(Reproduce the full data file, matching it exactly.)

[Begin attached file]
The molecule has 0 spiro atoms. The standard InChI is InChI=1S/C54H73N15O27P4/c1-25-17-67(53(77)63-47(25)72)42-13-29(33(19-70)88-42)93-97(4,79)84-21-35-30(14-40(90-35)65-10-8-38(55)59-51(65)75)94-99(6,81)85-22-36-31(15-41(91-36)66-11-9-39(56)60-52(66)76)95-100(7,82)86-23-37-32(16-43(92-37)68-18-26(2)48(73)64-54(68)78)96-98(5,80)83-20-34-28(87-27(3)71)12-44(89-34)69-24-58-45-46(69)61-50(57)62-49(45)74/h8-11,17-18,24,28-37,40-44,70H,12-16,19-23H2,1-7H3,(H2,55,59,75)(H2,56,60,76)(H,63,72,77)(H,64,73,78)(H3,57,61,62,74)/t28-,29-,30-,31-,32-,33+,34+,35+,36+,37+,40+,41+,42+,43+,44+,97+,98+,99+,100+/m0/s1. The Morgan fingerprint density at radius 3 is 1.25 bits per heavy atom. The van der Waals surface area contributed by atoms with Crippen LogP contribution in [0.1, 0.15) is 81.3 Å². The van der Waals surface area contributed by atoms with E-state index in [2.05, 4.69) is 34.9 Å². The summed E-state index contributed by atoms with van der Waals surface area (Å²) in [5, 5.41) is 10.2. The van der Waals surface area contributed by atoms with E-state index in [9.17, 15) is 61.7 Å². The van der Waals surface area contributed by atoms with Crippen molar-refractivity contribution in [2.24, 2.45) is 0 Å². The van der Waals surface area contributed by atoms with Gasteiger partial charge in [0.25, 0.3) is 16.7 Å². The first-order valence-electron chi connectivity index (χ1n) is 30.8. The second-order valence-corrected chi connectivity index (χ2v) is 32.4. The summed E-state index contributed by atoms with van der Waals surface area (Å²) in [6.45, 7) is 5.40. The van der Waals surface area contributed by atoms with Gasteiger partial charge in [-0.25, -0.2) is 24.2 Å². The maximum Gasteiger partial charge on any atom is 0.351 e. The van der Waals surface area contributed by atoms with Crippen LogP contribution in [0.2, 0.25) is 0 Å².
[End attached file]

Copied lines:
The molecule has 0 spiro atoms. The standard InChI is InChI=1S/C54H73N15O27P4/c1-25-17-67(53(77)63-47(25)72)42-13-29(33(19-70)88-42)93-97(4,79)84-21-35-30(14-40(90-35)65-10-8-38(55)59-51(65)75)94-99(6,81)85-22-36-31(15-41(91-36)66-11-9-39(56)60-52(66)76)95-100(7,82)86-23-37-32(16-43(92-37)68-18-26(2)48(73)64-54(68)78)96-98(5,80)83-20-34-28(87-27(3)71)12-44(89-34)69-24-58-45-46(69)61-50(57)62-49(45)74/h8-11,17-18,24,28-37,40-44,70H,12-16,19-23H2,1-7H3,(H2,55,59,75)(H2,56,60,76)(H,63,72,77)(H,64,73,78)(H3,57,61,62,74)/t28-,29-,30-,31-,32-,33+,34+,35+,36+,37+,40+,41+,42+,43+,44+,97+,98+,99+,100+/m0/s1. The Morgan fingerprint density at radius 3 is 1.25 bits per heavy atom. The van der Waals surface area contributed by atoms with Crippen LogP contribution in [0.1, 0.15) is 81.3 Å². The van der Waals surface area contributed by atoms with E-state index in [2.05, 4.69) is 34.9 Å². The summed E-state index contributed by atoms with van der Waals surface area (Å²) in [5, 5.41) is 10.2. The van der Waals surface area contributed by atoms with E-state index in [9.17, 15) is 61.7 Å². The van der Waals surface area contributed by atoms with Crippen molar-refractivity contribution in [2.24, 2.45) is 0 Å². The van der Waals surface area contributed by atoms with Gasteiger partial charge in [0.25, 0.3) is 16.7 Å². The first-order valence-electron chi connectivity index (χ1n) is 30.8. The second-order valence-corrected chi connectivity index (χ2v) is 32.4. The summed E-state index contributed by atoms with van der Waals surface area (Å²) in [6.45, 7) is 5.40. The van der Waals surface area contributed by atoms with Gasteiger partial charge in [-0.25, -0.2) is 24.2 Å². The maximum Gasteiger partial charge on any atom is 0.351 e. The van der Waals surface area contributed by atoms with Crippen LogP contribution in [0.2, 0.25) is 0 Å².